How did your department fare in 2010?
Now is a great time to begin to plan for how to approach those who manage your purse strings
My topic for the annual wrap-up this time last year was about the upcoming budget impacts that departments were feeling or would be feeling soon. At the risk of polishing my Nostradamus prognostication award, how accurate were my predictions?
Looking at the consistent fire department impacts from around the nation, I would say there were no surprises. Looking back on a significant number of articles on FireRescue1, there were numerous stories regarding lay-offs, budget cuts, station brownouts and budgetary shortfalls across the country.
While the majority of articles seemed to be regarding the larger departments (with larger budgets), let's be honest: every department was impacted by the economic downturn.
People are still feeling the sting of adjusting to the financial impacts of the economy. Just recently, President Obama offered the idea that the freezing of Federal civilian employees' salaries will save significant money over the next five years (even though the freeze was to be for two years).
While the public has been cutting budgets and corners, we now see the Federal Government offering to submit themselves to the same impacts the rest of the country has suffered through for three years.
If economic indicators continue as they are, it may be that we are beginning to see a very gradual upturn in employment, jobs creation and consumer confidence. But, believe me when I say that it will still be a long time until we are able to operate with anywhere near the comfort level we had regarding staffing, purchasing ability and improving our bottom line.
So, here we sit on the lower end of the economic curve and I wonder if we are looking ahead toward the future and what that will look like for you and your department when things begin to improve.
As the economy slowly turns around, many hope that if we just let events happen, things will be back to where they were before the financial crisis began.
If the housing market can make a turnaround, we will hopefully start to see a gradual increase in tax dollars returning to your county and city coffers. But you need to understand that rarely does a thing return to where we want it without intervention and guidance.
Now that the local governments have been forced to cut their budgets to meet a new lower bottom line, where do you believe these funds that will eventually return from taxes will be applied? Do you feel confident that the dollars cut from your budget will be the first to return? Think again!
The fire service is famous for showing our ability to deal with nearly any impact and not complain. This historical stance, if we allow ourselves to repeat history, will ensure that we will be one of the last budgets that are refilled from the increase in tax revenue.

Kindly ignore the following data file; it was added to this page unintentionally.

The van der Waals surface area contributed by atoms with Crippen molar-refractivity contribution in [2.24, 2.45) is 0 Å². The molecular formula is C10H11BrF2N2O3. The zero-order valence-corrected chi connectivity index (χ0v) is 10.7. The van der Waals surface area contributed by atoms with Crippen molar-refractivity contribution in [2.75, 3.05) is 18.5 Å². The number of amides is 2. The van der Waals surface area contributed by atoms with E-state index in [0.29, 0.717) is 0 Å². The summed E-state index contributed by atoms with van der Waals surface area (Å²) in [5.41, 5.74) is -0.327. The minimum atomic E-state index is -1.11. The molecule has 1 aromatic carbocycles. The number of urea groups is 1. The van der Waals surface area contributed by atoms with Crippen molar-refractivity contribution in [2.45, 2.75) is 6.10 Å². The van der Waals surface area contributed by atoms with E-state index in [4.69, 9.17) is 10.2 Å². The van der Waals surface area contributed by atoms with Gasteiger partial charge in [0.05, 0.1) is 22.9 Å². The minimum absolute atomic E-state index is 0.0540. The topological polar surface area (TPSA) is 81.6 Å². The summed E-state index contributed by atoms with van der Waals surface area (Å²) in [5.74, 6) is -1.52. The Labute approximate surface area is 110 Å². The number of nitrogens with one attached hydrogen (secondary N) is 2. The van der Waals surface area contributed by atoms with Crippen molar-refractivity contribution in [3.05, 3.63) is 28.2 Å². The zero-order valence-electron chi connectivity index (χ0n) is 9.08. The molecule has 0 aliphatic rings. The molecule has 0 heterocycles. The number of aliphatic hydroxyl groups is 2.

If you do not loudly voice your anger and force the conversation to occur, those monies will go to other budgets long before you are able to justify their return to your political bosses!
This would be a great time to start marshalling your data and arguments and begin to plan for how to approach those who manage your purse strings and start putting ideas into their minds.
While there may be limited funds at this time, consistent, persistent reminders to your bosses at this time will help plant the seed that things are not anywhere near the levels of safety we had or have ever had.
Ensure that they understand that significant impacts were met by the professionals who serve the public that funds them, and that to keep the public safe those funds should be first returned to the coffers that serve and protect!
Over the past few years I have had the honor of writing for you, my peers and critics, while addressing topics regarding strategy and tactics. All of my articles written for FireRescue1 to date deal with how to manage emergency fireground actions to deliver safe, effective methods for fire service professionals while they take care of their constituents.
It would be hypocritical of me to not provide the same advice to those whose service to an irritated and angry public has been a consistent calm during these times of financial storms.
For those professionals who have provided that service, with reduced funding and at the same level of proficiency and professionalism they have always done, I know how difficult it has been to keep your positive demeanor and continue to take care of business.
Please work to ensure your department gets back what was cut when the financial meltdown took hold. Call for the return of the brothers and sisters who were laid off, and campaign to restore those vital capital projects that had to be shelved.
Pay attention and do not let those budget monies be reassigned to others who deserve far less than those who risk it all. God Bless and have a great 2011!